Furthermore, other recent publications report on the effect of melatonin treatment against NLRP3 complex assembly in radiation-induced mucositis, sepsis, and aging. Fernández-Gil et al.  reported, during mucositis development following tongue irradiation, the involvement of mitochondrial oxidative stress and of bioenergetic impairment in promoting inflammation through the assembly of the NLRP3 inflammasome that leads in turn to caspase-1 activation and cleavage into the mature forms of pro-IL-1β, which is produced by NF-κB pathway. Furthermore, its significant increase in the tissue levels of IL-1β, TNF-α, and cyclooxygenase-2 expression was observed, supporting the hypothesis that NF-κB and NLRP3 work together to activate inflammatory pathways of the innate immune response [149, 150]. Interestingly, the application of melatonin gel prevented mucosal disruption and ulcer formation, protecting the mitochondria from radiation damage and blunting NF-κB/NLRP3 inflammasome signalling activation in the tongue. Ortiz and colleagues  obtained interesting results about the melatonin’s antagonist effects on both NF-κB and NLRP3 signalling. The therapeutic benefit of melatonin gel against oral mucositis is related to its inhibitory effects on NF-κB/NLRP3 signalling and also on modulation of a correct balance between pro- and anti-inflammatory cytokines; moreover, it may also be attributed to melatonin’s capabilities to protect the mitochondria in epithelial cells, as well as stem cells, from radiation. Ortiz and colleagues  also showed, for the first time, that melatonin is synthesized in rat tongue, where it acts in autocrine/paracrine signalling by binding to MT1, MT2, and RORγ receptors, suggesting a role of melatonin also in healthy oral mucosal physiology. However, irradiation drastically decreased basal melatonin levels, probably due to its rapid use as a scavenger of free radicals that were induced by radiation. Interestingly, the induction of MT1/MT2 melatonin membrane receptor expression after high-dose melatonin administration indicates that the therapeutic benefits of melatonin are not restricted to low doses. It is important to underline also that systemic administration of melatonin did not achieve effective concentrations in the oral mucosa, so the above-reported observations suggest that the melatonin gel formulation may have important therapeutic potential in patients with oral mucositis (Figure 3). However, it is important to evaluate in depth the mechanisms of action of melatonin together with the dose and modality of administration.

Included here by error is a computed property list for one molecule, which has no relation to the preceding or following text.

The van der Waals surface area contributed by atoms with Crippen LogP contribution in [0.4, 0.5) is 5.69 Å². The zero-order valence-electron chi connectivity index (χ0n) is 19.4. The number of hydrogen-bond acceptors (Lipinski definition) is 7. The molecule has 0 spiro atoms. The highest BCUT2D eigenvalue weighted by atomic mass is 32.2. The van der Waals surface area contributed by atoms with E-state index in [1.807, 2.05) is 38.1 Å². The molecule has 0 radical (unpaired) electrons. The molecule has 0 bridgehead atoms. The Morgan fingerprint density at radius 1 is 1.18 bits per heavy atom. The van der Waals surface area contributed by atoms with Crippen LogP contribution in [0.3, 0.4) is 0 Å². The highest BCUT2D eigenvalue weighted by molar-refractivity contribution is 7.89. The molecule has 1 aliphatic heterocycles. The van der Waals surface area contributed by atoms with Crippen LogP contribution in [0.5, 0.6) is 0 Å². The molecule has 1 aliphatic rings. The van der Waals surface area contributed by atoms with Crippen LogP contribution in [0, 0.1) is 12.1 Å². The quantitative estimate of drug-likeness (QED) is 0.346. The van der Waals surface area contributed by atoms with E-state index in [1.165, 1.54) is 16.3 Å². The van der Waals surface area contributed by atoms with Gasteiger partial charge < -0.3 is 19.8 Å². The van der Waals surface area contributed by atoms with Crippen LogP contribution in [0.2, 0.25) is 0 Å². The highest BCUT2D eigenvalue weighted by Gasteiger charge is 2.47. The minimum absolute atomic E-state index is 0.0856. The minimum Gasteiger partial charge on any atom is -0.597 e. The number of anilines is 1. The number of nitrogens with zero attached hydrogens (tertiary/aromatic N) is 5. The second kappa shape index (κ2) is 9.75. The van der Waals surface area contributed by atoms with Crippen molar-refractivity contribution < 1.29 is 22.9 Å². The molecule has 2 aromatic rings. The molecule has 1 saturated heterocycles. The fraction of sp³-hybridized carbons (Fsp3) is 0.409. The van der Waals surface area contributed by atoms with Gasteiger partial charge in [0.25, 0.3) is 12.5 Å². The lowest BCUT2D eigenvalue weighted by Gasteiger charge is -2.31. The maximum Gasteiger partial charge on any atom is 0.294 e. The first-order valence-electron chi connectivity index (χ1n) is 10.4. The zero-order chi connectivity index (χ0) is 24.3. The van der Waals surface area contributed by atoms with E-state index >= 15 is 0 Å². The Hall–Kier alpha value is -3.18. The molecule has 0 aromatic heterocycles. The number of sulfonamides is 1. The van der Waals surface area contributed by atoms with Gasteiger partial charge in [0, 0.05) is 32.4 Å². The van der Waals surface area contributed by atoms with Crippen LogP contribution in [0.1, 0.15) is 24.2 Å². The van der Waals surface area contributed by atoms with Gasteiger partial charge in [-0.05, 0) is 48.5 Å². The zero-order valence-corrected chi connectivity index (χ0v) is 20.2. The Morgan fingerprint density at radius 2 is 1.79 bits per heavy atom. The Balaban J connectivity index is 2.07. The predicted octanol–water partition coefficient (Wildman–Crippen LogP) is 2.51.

In addition to NLRP3 functions in epithelial cells of the mucosal surface, the inflammasome is also related to the secretion of proinflammatory cytokines that contribute to obesity-associated chronic inflammatory conditions [151–154]. Obesity may induce NLRP3-dependent caspase-1 activation and thus pyroptosis and the proinflammatory response in hypertrophic adipocytes [153, 155]. Recently, Liu et al.  demonstrated that exogenous melatonin ameliorates inflammation of adipose tissue by inhibiting the expression of inflammasome genes including NLRP3, apoptotic-associated speck-like protein containing a caspase recruitment domain (ASC), and thereby caspase-1 and IL-1β. Furthermore, melatonin in the adipose tissue reduces the phosphorylation of NF-κB and inhibits the NLRP3 pathway in downstream. These findings, with others in which NF-κB signal is central for performing the melatonin’s anti-inflammatory functions [153, 156], indicate that melatonin is a potential antiobesity agent that may also reverse obesity-related systemic inflammation.
The anti-inflammatory properties of melatonin have been extensively studied also in models of sepsis in which melatonin inhibits the NF-κB pathway activation [157–159], induces the conservation of the mitochondrial homeostasis, and reduces ROS and proinflammatory cytokine production [125, 159–162]. García et al. , Rahim et al. , and Volt et al.  recently showed that melatonin blunts the NF-κB/NLRP3 connection and activation during cardiac sepsis and aging. These studies provide the basis for further investigations on the efficacy of melatonin in protecting against myocardial damage and in enhancing the survival of septic mice [159, 163, 164]. Thus, the NLRP3 inflammasome could be considered as a target of melatonin, which transforms a severe myocardial septic condition into a moderate inflammatory state, thus preventing cardiac failure [159, 163]. However, the specific interaction of melatonin with the NLRP3 inflammasome during sepsis in cardiac tissue remains to be clearly identified. Furthermore, to test the anti-inflammatory beneficial effects of melatonin, Rahim and colleagues carried out a phase II clinical trial in septic patients (Eudract number 2008-006782-83) who were treated with a new-patented injectable formulation of melatonin (PCT/ES2015070236) and the preliminary data related to this clinical trial suggested the same beneficial effects of melatonin in humans as observed in experimental animal models.